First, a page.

New Economics Papers
on Public Finance
Issue of 2007‒10‒06
three papers chosen by

  1. Optimal income taxation in the presence of tax evasion: Expected utility versus prospect theory By Sanjit Dhami; Ali al-Nowaihi
  2. General Income Taxation, Public Goods and Decentralized Leadership By Aronsson, Thomas
  3. Equity versus Efficiency in Public Pension Schemes. Microsimulating the Trade-off By Kyrre Stensnes

  1. By: Sanjit Dhami; Ali al-Nowaihi
    Abstract: The predictions of expected utility theory (EUT) applied to tax evasion are flawed on two counts: (i) They are quantitatively in error by huge orders of magnitude. (ii) Higher taxation is predicted to lower evasion, which is at variance with the evidence. An emerging literature in behavioral economics, most notably based on prospect theory (PT), has shown that behavioral economics is much better at explaining tax evasion. We extend this literature to incorporate issues of optimal taxation. As a benchmark for a successful theory, we require that it should explain, jointly, the facts on the tax rate, tax gap and the level of government expenditure. We find that when taxpayers use EUT (respectively, PT) and the optimal tax is derived from a social welfare function that also uses EUT (respectively, PT), then, the calibration results are completely at odds with the facts. However, when taxpayers use PT but the social welfare function uses standard EUT, there is a very close match between the predictions and the facts. This has important implications for context dependent preferences but also for the newly emerging literature on liberalism versus paternalism in behavioral economics.
    Keywords: Prospect theory; Expected utility theory; Tax evasion; Optimal taxation; Normative versus positive economics; Context dependent preferences; Liberalism; Paternalism
    JEL: D81 H26 K42
    Date: 2007–09
  2. By: Aronsson, Thomas (Department of Economics, Umeå University)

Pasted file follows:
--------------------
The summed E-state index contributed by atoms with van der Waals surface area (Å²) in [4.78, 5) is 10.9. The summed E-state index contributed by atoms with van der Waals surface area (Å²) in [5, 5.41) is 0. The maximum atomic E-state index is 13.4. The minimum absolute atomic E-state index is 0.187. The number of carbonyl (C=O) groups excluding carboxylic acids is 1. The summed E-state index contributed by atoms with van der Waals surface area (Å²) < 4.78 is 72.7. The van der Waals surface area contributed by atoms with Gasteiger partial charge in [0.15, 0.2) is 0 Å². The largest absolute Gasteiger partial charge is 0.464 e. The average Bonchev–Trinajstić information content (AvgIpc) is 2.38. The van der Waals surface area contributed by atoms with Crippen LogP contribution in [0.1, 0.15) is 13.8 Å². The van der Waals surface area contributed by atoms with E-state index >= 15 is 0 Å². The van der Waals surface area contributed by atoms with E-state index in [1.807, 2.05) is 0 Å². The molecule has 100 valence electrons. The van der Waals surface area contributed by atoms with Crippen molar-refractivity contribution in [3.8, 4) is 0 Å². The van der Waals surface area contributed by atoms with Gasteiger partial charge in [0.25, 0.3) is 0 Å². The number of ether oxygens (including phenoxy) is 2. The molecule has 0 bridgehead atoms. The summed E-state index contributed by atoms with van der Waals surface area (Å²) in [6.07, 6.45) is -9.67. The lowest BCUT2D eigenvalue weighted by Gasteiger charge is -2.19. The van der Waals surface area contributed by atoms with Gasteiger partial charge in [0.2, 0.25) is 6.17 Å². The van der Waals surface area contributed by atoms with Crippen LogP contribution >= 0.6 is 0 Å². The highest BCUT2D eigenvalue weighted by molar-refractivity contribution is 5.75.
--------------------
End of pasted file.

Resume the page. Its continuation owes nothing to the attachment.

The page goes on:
Abstract: This paper concerns redistribution and public good provision under asymmetric information, which are here ingredients of a policy-problem facing each member state (nation) of an economic federation with decentralized leadership. Each member state is assumed to have its own redistributive policy and pattern of public consumption, whereas the federal level redistributes (ex-post) between the member states. The results show how and why federal ex-post redistribution may modify the use of income taxation and public good provision at the national level, relative to the policy outcome in the absence of a federal government, as well as how the national policy incentives depend on whether or not the federal government uses distortionary taxes.
    Keywords: Income taxation; redistribution; public goods; fiscal federalism; decentralized leadership
    JEL: D31 D60 D82 H21
    Date: 2007–08–31
  3. By: Kyrre Stensnes (Statistics Norway)
    Abstract: Any contribution to a pay-as-you-go pension system may be considered mandatory savings to the extent that it gives a claim to a future benefit. Contributors to the economic literature have argued that an increase in this savings component will lower implicit marginal tax rates, thereby reducing distortions in the labour market. However, the efficiency gain created by increasing the actuarial component of pensions may come at the cost of increased inequality in pension benefits. The trade-off between efficiency and equity is not easy to quantify in actual public pension schemes whose benefit functions intrinsically exhibit non-linear characteristics. This paper develops a framework to quantify this trade-off in a fully specified pension system using dynamic micro-simulation modelling. The methodology is then applied to five different pension schemes actually proposed for Norway. The results demonstrate the relevance of this study: The improvement of the equity-efficiency trade-off either does not materialise, as in one case, or is arguably driven by a different factor than advocated by policymakers.
    Keywords: Pension reform; social security; equity; labour supply; and efficiency.
    JEL: H53 H55 D31 J22
    Date: 2007–09

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